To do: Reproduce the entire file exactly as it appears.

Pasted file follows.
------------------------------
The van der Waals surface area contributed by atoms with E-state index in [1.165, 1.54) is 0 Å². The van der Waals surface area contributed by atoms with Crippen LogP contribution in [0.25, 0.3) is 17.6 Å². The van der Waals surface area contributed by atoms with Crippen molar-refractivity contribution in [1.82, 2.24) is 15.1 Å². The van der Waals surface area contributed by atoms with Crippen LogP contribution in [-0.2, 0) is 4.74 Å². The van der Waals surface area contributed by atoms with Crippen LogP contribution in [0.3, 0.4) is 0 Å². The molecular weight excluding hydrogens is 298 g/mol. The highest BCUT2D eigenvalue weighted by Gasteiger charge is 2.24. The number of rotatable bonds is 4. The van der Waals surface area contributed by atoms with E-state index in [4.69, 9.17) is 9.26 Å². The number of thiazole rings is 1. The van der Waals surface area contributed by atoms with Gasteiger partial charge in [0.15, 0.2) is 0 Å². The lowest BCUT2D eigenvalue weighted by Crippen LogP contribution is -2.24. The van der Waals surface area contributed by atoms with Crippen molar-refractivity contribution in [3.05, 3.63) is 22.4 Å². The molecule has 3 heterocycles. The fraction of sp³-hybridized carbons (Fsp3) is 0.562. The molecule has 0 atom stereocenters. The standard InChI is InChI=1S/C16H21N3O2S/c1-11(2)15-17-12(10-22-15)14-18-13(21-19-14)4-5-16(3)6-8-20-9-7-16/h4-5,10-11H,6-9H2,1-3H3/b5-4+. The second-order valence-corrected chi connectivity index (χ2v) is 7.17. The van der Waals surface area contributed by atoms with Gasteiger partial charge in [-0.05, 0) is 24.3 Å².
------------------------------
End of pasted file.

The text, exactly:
The van der Waals surface area contributed by atoms with E-state index in [1.165, 1.54) is 0 Å². The van der Waals surface area contributed by atoms with Crippen LogP contribution in [0.25, 0.3) is 17.6 Å². The van der Waals surface area contributed by atoms with Crippen molar-refractivity contribution in [1.82, 2.24) is 15.1 Å². The van der Waals surface area contributed by atoms with Crippen LogP contribution in [-0.2, 0) is 4.74 Å². The van der Waals surface area contributed by atoms with Crippen LogP contribution in [0.3, 0.4) is 0 Å². The molecular weight excluding hydrogens is 298 g/mol. The highest BCUT2D eigenvalue weighted by Gasteiger charge is 2.24. The number of rotatable bonds is 4. The van der Waals surface area contributed by atoms with E-state index in [4.69, 9.17) is 9.26 Å². The number of thiazole rings is 1. The van der Waals surface area contributed by atoms with Gasteiger partial charge in [0.15, 0.2) is 0 Å². The lowest BCUT2D eigenvalue weighted by Crippen LogP contribution is -2.24. The van der Waals surface area contributed by atoms with Crippen molar-refractivity contribution in [3.05, 3.63) is 22.4 Å². The molecule has 3 heterocycles. The fraction of sp³-hybridized carbons (Fsp3) is 0.562. The molecule has 0 atom stereocenters. The standard InChI is InChI=1S/C16H21N3O2S/c1-11(2)15-17-12(10-22-15)14-18-13(21-19-14)4-5-16(3)6-8-20-9-7-16/h4-5,10-11H,6-9H2,1-3H3/b5-4+. The second-order valence-corrected chi connectivity index (χ2v) is 7.17. The van der Waals surface area contributed by atoms with Gasteiger partial charge in [-0.05, 0) is 24.3 Å².